For a woman who is essentially religiously neutral, firmly clinging to my position of “no opinion” like a limpet on a wet rock with the tide coming in — I really love church music. I cannot help myself. Play me some Christmas carols and I am singing (croaking?) along with heartfelt enthusiasm.
Blame my elementary school teachers, not to mention all those little Christian girls with whom I grew up.
My parents neglected to mention I was Jewish. They failed to mention religion at all for the first 8 years of my life. I knew we didn’t have a Christmas tree. I knew my mother didn’t eat ham or bacon, but the rest of us ate it and my father cooked it.
I wanted Christmas and felt deprived every year when my friends had millions of presents and a big tree and we had Rudolf the Red-nosed Reindeer and Frosty the Snowman, two electrified plastic statues in our front window — the family’s nod to the holidays.
No menorah. No synagogue. No indication of any kind of holiday in progress except for our two plastic friends.
I didn’t know what a Jew was. I knew what a Catholic was because several friends went to St. Gerard’s, the nearby Catholic school. I knew what nuns and priests were. I could say the rosary, because Mary taught me.
I knew what Lutheran was, because Carol got time off every Wednesday afternoon to go for religious instruction. I had heard about Sunday School. And Mass. And services.
One day, at school, they showed a series of films designed to teach us to not be anti-Semites or racists.
It was a strip film with sound. Joe was on a trapeze trying to do a flying somersault. The catcher, clearly Jewish because he had a big star of David on his chest, was the catcher. But Joe, a blatant anti-Semite, wouldn’t take Joe’s hands and fell to the floor. Splat.
“Don’t be a shmo, Joe.
Be in the know, Joe.
Be in the know, and you won’t fall on your face.”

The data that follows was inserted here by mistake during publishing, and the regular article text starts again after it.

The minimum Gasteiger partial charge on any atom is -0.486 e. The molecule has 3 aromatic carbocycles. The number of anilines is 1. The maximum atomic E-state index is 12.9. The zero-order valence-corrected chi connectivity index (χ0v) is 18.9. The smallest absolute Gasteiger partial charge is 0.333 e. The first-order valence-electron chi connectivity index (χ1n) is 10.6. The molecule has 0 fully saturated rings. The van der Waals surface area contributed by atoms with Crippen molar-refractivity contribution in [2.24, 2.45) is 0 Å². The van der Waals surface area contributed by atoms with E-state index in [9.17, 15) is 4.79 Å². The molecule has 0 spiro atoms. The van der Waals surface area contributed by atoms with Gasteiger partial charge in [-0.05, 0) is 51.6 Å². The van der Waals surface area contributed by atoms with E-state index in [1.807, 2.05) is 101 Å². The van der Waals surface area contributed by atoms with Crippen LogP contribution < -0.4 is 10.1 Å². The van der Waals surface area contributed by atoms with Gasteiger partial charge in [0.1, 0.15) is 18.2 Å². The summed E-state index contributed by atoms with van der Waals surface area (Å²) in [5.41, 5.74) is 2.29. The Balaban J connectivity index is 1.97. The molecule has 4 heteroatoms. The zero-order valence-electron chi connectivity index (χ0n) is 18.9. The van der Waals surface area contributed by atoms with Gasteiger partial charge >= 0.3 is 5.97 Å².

Then we got a lecture on being nice to Jews. I went home and asked my parents, “What’s a Jew?”
Mom turned to Dad and said these immortal words, “Albert, we have to do something about this.”
Shortly thereafter, my peaceful Sunday mornings were interrupted by boring classes at the nearby synagogue. I would come home pumped up on bible stories which my mother, the atheist, would promptly debunk. It wasn’t long before I was allowed to stop attending. It was clearly not “my thing.” If they’d let me out on Wednesday afternoon at 1 pm like the Christian kids, I’d have gone with more enthusiasm, just to get off from school early.
That being said, my enthusiasm for church music remains unabated. I love hymns, the organ, choirs. The blending of voices tugs at my heartstrings. I sang my heart out in the glee clubs of childhood and the All-City Chorus (Mozart’s Requiem — I was an alto) in High School. And of course, in college I was a music major.
It made my mother more than a little nervous as I wandered around the house singing the Mass in Latin. I did explain to her that the history of Western music is church music. From plainsong, to Hayden, Bach, Mozart and all the others who have followed.
Organized religion is the primary consumer of choral music. I am by no means the only person who can be lured into church by a choir.
If Sunday morning services were all music without the rest of the yada, yada, I’d be there. From gospel to the local children’s choir, it’s all beautiful to me.
I suppose finally discovering I was of Jewish origin should have grounded me somehow, but it didn’t. Not really. It set me on a much longer path that I am still walking. Forever the seeker, I have learned it’s the journey that matters, not the destination.